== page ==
Unhappy with Battery life

I barely get 2 hours battery with xfce…I personally use the battery from 80 - 20 percentage for better battery performance…but while i was on windows I used to get a max of 4 hours of battery and currently I use tlp but only got a 15 minutes of battery life as extra…

You might want to check with powertop if there are any areas that could be improved.


A few tips:

  • Disable keyboard backlight
  • Lower brightness
  • Use ethernet instead of WiFi
  • Disable Bluetooth if you don’t use it
  • Set CPU governor to powersave
  • Powertop has a tab in which you can set power usage profiles for every device, set all to powersave

This is a good practice if you leave your laptop plugged in all the time, but it sounds like you are actually running it off of the battery–in which case you are just not taking full advantage of your hardware. If you are going to be running off of the battery, charge it up all the way.


How do you disable keyboard backlight? I have a Lenovo ideapad 5 Pro and I don’t actually need keyboard backlight. Of course it would be nice to disable and enable it when needed.

Ok, I solved this by myself with the help from arch wiki. First I installed brightnessctl and then got the kdb information with command: brightnessctl --list

Device 'platform::kbd_backlight' of class 'leds':
	Current brightness: 1 (100%)
	Max brightness: 1

Then I just set the different value by this command:

brightnessctl --device='platform::kbd_backlight' of class 'leds set 0

If I want to enable keyboard backlight again I just use command:

brightnessctl --device='platform::kbd_backlight' of class 'leds set 1

After that I added these commands as aliases to my .baschrc and now I can disable and enable my keyboard backlight quite easily… :sweat_smile:

I have never used the batteries of my devices according to the 80-20 rule. The battery was drained until it was just drained (often below ten percent), I charged it, mostly at night to one hundred percent, and I did not notice that the capacity of my batteries had decreased drastically. I don’t think the battery charge is really affected by the graphical desktop operating system we use these days.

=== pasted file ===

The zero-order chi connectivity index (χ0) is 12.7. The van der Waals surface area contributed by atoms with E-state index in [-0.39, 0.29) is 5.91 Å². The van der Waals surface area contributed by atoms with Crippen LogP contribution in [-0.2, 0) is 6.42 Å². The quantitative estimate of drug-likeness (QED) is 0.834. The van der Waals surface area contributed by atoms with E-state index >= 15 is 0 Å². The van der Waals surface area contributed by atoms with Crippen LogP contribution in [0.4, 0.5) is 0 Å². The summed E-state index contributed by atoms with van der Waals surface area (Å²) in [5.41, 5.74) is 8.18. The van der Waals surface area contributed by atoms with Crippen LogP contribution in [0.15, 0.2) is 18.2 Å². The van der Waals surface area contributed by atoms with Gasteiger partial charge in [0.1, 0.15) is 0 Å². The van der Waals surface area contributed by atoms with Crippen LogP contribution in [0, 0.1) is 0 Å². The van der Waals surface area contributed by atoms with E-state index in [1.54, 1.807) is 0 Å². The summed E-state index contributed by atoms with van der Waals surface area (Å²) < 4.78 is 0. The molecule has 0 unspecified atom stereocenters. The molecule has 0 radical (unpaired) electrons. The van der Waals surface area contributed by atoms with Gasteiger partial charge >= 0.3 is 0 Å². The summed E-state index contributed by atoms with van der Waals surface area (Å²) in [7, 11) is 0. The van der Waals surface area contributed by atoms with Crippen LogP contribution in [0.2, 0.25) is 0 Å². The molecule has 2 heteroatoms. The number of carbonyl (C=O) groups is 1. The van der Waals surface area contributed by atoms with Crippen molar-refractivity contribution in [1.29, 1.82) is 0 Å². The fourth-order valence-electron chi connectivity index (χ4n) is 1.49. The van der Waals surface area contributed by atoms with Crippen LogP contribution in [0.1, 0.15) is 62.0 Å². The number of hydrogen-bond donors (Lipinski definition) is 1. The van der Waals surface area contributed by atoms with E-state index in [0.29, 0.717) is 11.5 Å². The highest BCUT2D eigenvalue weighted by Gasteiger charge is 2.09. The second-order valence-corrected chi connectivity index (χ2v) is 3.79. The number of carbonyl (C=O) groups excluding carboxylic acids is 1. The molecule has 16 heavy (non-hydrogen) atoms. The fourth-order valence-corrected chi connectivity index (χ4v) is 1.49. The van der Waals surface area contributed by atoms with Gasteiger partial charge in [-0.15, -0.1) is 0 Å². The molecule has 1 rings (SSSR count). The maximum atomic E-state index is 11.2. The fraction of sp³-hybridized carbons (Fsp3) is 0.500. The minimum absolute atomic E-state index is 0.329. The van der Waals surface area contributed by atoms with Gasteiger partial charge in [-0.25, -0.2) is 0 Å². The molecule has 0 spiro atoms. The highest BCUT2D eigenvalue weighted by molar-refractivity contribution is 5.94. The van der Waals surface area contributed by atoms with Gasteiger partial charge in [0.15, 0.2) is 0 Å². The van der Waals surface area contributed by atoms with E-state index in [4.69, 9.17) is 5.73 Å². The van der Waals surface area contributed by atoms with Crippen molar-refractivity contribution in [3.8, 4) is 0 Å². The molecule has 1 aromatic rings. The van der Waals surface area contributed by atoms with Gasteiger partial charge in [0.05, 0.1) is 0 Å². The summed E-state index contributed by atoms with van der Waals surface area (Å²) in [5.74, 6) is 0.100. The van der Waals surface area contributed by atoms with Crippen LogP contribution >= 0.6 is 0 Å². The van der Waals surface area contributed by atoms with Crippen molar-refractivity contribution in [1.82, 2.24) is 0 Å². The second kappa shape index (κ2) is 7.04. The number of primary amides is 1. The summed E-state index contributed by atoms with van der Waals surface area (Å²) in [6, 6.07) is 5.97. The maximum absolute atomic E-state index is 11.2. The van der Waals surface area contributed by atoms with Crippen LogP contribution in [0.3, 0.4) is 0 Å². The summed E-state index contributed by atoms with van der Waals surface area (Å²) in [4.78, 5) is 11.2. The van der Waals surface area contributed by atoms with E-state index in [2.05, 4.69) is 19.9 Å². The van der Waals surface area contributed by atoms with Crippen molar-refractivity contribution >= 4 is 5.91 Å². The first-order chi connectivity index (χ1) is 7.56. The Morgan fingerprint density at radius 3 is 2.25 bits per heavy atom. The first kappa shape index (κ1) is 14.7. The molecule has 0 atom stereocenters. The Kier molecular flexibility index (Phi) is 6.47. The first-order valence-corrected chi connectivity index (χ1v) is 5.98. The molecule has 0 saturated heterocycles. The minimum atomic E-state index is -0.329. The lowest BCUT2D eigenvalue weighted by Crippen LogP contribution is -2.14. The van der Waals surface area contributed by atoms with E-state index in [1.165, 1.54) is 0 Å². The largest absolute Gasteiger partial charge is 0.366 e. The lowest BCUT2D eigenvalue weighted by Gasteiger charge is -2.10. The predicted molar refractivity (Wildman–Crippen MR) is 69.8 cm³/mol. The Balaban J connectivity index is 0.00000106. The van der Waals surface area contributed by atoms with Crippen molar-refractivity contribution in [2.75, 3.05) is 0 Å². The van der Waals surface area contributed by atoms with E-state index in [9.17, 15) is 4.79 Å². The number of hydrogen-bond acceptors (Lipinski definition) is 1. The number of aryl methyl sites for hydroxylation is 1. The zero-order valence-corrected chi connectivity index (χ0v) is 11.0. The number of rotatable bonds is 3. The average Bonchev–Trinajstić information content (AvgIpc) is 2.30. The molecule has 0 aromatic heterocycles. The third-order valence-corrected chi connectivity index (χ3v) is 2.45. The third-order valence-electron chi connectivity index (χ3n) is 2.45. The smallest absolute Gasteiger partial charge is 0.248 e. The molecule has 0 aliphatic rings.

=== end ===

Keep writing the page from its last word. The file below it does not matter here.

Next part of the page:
What you don’t want to do is let it drain completely, that causes permanent damage to one or more cells in it and will significantly reduce the lifespan of the battery. That’s the most important thing to keep in mind.

That said, it’s also not a good idea to run it off the mains and keep the battery charged to 100% all the time. That also reduces its lifespan, but not nearly as much as letting it drain completely.

I usually just have my laptop do the automatic shutdown at 20% or less. And I physically remove the battery (yeah, I have one of those ancient laptops, it’s great) when I’m going to use it for a long time plugged in (which is very rarely and only when I travel, since at home I use my desktop).

Of course, even if the battery is switched off, it cannot physically discharge completely.

However, many people leave their laptops on the charger and use them on the mains, which of course significantly shortens the life of the battery.

I also have a laptop for which I had two batteries, and I changed them, after charging one I took it out and put in the other battery that had already been charged in its place.

Not to hijack the thread, but how would I go about limiting the battery to 20-80% range, as most (all?) of the time my laptop is plugged in (and set to use dGPU)?

It depends on your hardware–every laptop is different.

A lot of laptops have this as an option in the BIOS menu (most modern Dell models for example).

If you have a ThinkPad you can set the charging threshold with TLP: https://wiki.archlinux.org/title/Tp-battery-mode

If you have an ASUS laptop, there is a variable you can manipulate in /sys/class/power_supply/BAT0/: https://wiki.archlinux.org/title/Laptop/ASUS

The Framework laptop has their own tool which can be manipulated in user space, which is handy: https://community.frame.work/t/exploring-the-embedded-controller/12846?u=bluishhumility

If you have something else, do a web search for your specific laptop model with some keywords like “charging threshold” and see what turns up.

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Thanks for the tip! Did a search, turns out the manufacturer Slimbook has a dedicated app for battery management. And of course, somebody has ported it for Arch. :slight_smile:

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keeping it at 100 percent is still better than constantly unplugging it, using it decreases the capacity a lot faster, not to mention the decreased performance due to powersaving

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